The clanging bell and hiss of steam grew louder as he raced to the tracks. Upon landing on the glowing rails, the train transformed into a narrow stampede of mammoths, a long line of heavy cargo boxes and passenger gondolas lit with phosphorescent running lights, balanced by graceful balloon sacks. A geyser of exhaust bubbled out of the lead engine like the breath of a sleeping white dragon. Steel wheels rolled along the metal lines, and the engines huffed.
(The Rush fan will notice how Kevin sneaks in a Rush reference from the song "Countdown." I loved finding those "Easter Eggs" throughout Clockwork Angels: The Novel.)
During our lunch (and at his booksigning), it was clear that Kevin was a big Rush fan. Like many of us, Rush inspires Kevin. As he wrote in the press release for Clockwork Angels: The Novel, "You can find Rush references sprinkled through many of my Dune novels, the Saga of Seven Suns, my Terra Incognita trilogy. Probably more than even I can identify, because the music is so intertwined in my imagination."
Which is what made this a dream project for him.
As he told me over lunch, he and Neil had wanted to collaborate on a larger project for years, but the right idea and timing hadn't come together. Then during a lunch that Kevin and his wife Rebecca had with Neil in Santa Monica, Neil was talking excitedly about a new album he was working, Clockwork Angels. He said excitedly, "Someday there'll be a Broadway Musical, and a Novel -- even Ice Follies!"
Rebecca said, "Novel? Who's going to write the novel?"
Neil answered: "Well, Kevin is of course!"
Back at our lunch, I told Kevin that I really enjoyed how he'd expanded the story from the lyrics. He told me that Neil had actually worked out many of the details behind the lyrics himself. When Neil was between Red Rocks shows on the "Time Machine Tour, he and Kevin brainstormed much of the story during a hike up Mt. Evans (one of Colorado's 14,000 foot peaks). Then it was up to Kevin to write. He said he wrote the book very fast, but that's how he always writes. (This is a writer who releases multiple books a year, after all.)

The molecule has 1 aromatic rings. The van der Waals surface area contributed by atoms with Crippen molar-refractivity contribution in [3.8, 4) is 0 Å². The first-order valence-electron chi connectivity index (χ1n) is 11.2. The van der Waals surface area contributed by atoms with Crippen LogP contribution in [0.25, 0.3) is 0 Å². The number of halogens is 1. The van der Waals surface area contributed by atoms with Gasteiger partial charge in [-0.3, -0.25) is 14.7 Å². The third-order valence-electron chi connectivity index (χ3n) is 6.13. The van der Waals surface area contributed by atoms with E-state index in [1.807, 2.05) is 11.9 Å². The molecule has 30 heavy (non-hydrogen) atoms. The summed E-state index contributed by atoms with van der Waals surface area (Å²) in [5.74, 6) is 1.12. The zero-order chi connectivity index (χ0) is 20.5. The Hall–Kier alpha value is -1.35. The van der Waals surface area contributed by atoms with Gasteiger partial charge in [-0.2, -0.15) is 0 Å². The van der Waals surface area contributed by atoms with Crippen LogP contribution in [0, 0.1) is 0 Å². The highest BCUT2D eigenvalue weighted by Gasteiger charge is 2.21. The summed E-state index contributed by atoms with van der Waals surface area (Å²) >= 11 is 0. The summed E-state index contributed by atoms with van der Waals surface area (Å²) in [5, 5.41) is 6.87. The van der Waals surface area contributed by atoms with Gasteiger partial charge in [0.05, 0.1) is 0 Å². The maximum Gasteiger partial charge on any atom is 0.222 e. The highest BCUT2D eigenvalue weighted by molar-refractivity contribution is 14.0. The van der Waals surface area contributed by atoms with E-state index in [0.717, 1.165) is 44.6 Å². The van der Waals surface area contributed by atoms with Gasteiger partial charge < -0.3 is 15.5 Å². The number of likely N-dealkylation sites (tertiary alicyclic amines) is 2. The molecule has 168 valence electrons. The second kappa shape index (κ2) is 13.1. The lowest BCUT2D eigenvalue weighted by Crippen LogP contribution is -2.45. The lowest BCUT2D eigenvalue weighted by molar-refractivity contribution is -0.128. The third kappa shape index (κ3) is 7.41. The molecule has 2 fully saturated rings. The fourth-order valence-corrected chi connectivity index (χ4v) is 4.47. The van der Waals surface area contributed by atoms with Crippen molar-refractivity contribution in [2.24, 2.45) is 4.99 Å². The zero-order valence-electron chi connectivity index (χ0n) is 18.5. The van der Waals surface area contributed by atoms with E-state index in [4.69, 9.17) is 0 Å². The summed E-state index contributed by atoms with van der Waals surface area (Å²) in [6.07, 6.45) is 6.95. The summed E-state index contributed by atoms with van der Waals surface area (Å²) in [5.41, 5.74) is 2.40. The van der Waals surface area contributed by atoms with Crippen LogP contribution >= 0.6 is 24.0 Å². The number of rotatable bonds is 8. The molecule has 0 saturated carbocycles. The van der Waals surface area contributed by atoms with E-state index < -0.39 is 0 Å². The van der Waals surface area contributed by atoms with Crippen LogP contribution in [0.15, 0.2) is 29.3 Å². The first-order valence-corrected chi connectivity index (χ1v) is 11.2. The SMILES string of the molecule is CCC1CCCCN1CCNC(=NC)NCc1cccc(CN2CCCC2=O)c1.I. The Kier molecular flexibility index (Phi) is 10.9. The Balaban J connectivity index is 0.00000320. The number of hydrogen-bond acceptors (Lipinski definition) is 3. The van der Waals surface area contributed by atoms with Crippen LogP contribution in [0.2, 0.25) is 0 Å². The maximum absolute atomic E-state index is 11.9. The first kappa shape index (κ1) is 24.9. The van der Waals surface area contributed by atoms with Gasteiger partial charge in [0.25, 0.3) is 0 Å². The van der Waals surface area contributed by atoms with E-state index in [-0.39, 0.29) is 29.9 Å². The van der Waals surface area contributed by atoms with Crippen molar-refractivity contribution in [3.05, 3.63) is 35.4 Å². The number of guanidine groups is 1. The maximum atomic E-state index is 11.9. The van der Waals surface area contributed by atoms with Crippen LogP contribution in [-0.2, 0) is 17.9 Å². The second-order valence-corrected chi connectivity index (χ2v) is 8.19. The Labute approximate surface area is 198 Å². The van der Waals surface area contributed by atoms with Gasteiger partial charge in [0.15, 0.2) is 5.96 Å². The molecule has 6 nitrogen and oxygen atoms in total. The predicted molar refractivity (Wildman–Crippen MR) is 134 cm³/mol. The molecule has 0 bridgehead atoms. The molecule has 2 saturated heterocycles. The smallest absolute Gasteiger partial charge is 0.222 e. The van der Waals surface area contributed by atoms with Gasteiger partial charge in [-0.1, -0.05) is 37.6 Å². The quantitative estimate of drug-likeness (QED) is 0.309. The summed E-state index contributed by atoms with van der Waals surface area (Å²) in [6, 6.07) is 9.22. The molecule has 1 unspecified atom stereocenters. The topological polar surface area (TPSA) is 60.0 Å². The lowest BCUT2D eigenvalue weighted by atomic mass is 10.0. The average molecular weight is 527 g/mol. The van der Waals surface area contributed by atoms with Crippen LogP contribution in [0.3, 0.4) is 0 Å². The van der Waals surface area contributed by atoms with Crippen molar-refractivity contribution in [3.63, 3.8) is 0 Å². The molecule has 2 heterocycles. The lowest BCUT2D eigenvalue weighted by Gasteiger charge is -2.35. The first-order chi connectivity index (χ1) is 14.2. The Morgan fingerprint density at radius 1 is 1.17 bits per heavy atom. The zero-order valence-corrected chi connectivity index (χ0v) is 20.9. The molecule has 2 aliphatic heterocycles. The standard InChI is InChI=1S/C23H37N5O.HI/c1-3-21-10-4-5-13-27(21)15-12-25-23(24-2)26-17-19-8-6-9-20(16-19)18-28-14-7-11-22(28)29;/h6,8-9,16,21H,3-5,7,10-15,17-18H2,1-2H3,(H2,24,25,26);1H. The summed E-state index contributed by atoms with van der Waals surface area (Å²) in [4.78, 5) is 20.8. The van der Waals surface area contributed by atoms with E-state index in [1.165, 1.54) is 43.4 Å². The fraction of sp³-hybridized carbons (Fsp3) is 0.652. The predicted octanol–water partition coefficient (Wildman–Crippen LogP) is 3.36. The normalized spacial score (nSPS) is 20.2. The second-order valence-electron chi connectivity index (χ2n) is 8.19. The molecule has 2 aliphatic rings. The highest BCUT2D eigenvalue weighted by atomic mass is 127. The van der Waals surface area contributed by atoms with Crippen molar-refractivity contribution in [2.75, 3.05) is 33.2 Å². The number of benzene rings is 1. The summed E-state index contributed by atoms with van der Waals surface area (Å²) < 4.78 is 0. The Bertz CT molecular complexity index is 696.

During the writing process, there was a feedback loop between Kevin, Neil, and artist Hugh Syme, as they traded work back and forth. The result, if you haven't seen it, is a beautiful, full-color book that spent two weeks on the New York Times Best Sellers list.
Since I'm a big Rush fan, I ended up buying the Gold Edition (#274), which included a framed original manuscript page and Hugh Syme lithograph (all signed). Kevin told me when they put these on sale, the demand for the Gold and Silver editions was so high it brought down the Rush server!
Lost in the Burien Triangle
On the drive back from Burien to Kevin's hotel in Sea-Tac, I got us lost for the second time that day (yes, a second time). As we got back on course (thanks to Kevin's iPhone), Kevin looked out the window at the massive apparition rising to the south and asked if it was Mt. Rainier. I said it was.
I knew Kevin was an avid climber (having scaled all 54 of the 14,000 foot "Fourteeners" in Colorado). I asked if he'd ever climbed Rainier. He said he wanted to, but never had. He talked about how it's much easier to climb to 14,000 feet when you start from 5,000 feet (instead of from sea level, like Rainier).
I pulled up to the Doubletree hotel, and we shook hands. Then Kevin was off to work on his latest book, and I was off to my Mom's 70th birthday party at another restaurant. As I drove on, I started beating myself up for getting lost. Kevin was totally easygoing about it, but it was embarrassing for me. In the end, I had to concede that driving around Burien was like driving in a foreign city (especially when your phone navigation fails).
As I approached the exit for I-5 North, I saw a message on one of the traffic signs: "5-MILE BACKUP. EXPECT DELAYS!" I decided to drive home the long way, on I-405 around Lake Washington, and then across the 520 floating bridge.
It would take longer, but at least I knew where I was going.
To commemorate my adventures with Kevin, I hereby name this area of Seattle The Burien Triangle. Consider yourself warned...
Read more about Kevin J. Anderson at his website, Wordfire.com.
Read about how Resurrection, Inc., was inspired by Rush's "Grace Under Pressure.
Listen to Kevin J. Anderson talk about Clockwork Angels.
Labels: Books, influences and inspirations, Seattle